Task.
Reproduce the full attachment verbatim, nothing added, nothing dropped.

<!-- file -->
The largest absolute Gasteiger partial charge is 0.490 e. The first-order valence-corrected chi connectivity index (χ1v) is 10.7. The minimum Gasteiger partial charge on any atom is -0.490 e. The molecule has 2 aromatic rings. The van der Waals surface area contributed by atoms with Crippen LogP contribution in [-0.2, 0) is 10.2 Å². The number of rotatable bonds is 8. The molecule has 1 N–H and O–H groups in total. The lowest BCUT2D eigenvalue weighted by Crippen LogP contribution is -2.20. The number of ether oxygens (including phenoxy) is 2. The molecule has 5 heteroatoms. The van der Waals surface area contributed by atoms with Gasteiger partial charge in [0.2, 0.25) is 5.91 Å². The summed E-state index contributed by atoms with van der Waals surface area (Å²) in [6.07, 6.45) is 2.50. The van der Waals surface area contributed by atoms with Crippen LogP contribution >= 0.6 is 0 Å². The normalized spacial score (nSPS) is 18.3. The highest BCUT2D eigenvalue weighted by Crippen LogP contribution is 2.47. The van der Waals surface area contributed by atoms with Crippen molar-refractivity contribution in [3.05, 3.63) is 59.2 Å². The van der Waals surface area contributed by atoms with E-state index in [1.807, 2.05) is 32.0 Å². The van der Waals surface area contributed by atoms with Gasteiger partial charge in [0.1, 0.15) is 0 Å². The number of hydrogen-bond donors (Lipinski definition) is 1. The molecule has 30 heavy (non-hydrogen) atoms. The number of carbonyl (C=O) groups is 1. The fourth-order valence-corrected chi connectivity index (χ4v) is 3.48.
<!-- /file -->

The largest absolute Gasteiger partial charge is 0.490 e. The first-order valence-corrected chi connectivity index (χ1v) is 10.7. The minimum Gasteiger partial charge on any atom is -0.490 e. The molecule has 2 aromatic rings. The van der Waals surface area contributed by atoms with Crippen LogP contribution in [-0.2, 0) is 10.2 Å². The number of rotatable bonds is 8. The molecule has 1 N–H and O–H groups in total. The lowest BCUT2D eigenvalue weighted by Crippen LogP contribution is -2.20. The number of ether oxygens (including phenoxy) is 2. The molecule has 5 heteroatoms. The van der Waals surface area contributed by atoms with Gasteiger partial charge in [0.2, 0.25) is 5.91 Å². The summed E-state index contributed by atoms with van der Waals surface area (Å²) in [6.07, 6.45) is 2.50. The van der Waals surface area contributed by atoms with Crippen LogP contribution >= 0.6 is 0 Å². The normalized spacial score (nSPS) is 18.3. The highest BCUT2D eigenvalue weighted by Crippen LogP contribution is 2.47. The van der Waals surface area contributed by atoms with Crippen molar-refractivity contribution in [3.05, 3.63) is 59.2 Å². The van der Waals surface area contributed by atoms with E-state index in [1.807, 2.05) is 32.0 Å². The van der Waals surface area contributed by atoms with Gasteiger partial charge in [0.1, 0.15) is 0 Å². The number of hydrogen-bond donors (Lipinski definition) is 1. The molecule has 30 heavy (non-hydrogen) atoms. The number of carbonyl (C=O) groups is 1. The fourth-order valence-corrected chi connectivity index (χ4v) is 3.48.